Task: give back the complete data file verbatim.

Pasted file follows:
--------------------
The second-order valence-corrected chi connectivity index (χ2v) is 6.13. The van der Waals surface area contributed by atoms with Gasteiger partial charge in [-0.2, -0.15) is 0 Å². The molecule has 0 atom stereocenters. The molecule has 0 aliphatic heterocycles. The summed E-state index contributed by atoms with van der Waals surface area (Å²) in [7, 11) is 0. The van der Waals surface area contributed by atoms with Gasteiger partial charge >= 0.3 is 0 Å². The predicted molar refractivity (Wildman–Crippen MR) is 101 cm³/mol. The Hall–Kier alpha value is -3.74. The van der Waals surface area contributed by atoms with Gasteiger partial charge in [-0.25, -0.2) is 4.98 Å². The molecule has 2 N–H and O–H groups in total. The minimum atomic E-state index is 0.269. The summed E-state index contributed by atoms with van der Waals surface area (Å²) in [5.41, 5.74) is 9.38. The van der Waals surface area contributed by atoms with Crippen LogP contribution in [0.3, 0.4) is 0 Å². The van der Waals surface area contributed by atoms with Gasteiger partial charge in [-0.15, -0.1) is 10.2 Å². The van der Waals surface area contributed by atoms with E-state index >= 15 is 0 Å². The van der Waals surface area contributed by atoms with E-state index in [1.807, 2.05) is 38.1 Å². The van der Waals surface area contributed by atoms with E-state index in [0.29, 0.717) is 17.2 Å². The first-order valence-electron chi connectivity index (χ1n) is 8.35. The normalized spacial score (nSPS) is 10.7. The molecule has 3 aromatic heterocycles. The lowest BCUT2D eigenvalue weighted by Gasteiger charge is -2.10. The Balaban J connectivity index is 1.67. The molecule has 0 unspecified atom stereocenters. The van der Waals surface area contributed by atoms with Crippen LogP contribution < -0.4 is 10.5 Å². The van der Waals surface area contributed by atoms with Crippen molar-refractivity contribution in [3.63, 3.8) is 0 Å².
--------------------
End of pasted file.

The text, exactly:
The second-order valence-corrected chi connectivity index (χ2v) is 6.13. The van der Waals surface area contributed by atoms with Gasteiger partial charge in [-0.2, -0.15) is 0 Å². The molecule has 0 atom stereocenters. The molecule has 0 aliphatic heterocycles. The summed E-state index contributed by atoms with van der Waals surface area (Å²) in [7, 11) is 0. The van der Waals surface area contributed by atoms with Gasteiger partial charge >= 0.3 is 0 Å². The predicted molar refractivity (Wildman–Crippen MR) is 101 cm³/mol. The Hall–Kier alpha value is -3.74. The van der Waals surface area contributed by atoms with Gasteiger partial charge in [-0.25, -0.2) is 4.98 Å². The molecule has 2 N–H and O–H groups in total. The minimum atomic E-state index is 0.269. The summed E-state index contributed by atoms with van der Waals surface area (Å²) in [5.41, 5.74) is 9.38. The van der Waals surface area contributed by atoms with Crippen LogP contribution in [0.3, 0.4) is 0 Å². The van der Waals surface area contributed by atoms with Gasteiger partial charge in [-0.15, -0.1) is 10.2 Å². The van der Waals surface area contributed by atoms with E-state index >= 15 is 0 Å². The van der Waals surface area contributed by atoms with E-state index in [1.807, 2.05) is 38.1 Å². The van der Waals surface area contributed by atoms with E-state index in [0.29, 0.717) is 17.2 Å². The first-order valence-electron chi connectivity index (χ1n) is 8.35. The normalized spacial score (nSPS) is 10.7. The molecule has 3 aromatic heterocycles. The lowest BCUT2D eigenvalue weighted by Gasteiger charge is -2.10. The Balaban J connectivity index is 1.67. The molecule has 0 unspecified atom stereocenters. The van der Waals surface area contributed by atoms with Crippen LogP contribution < -0.4 is 10.5 Å². The van der Waals surface area contributed by atoms with Crippen molar-refractivity contribution in [3.63, 3.8) is 0 Å².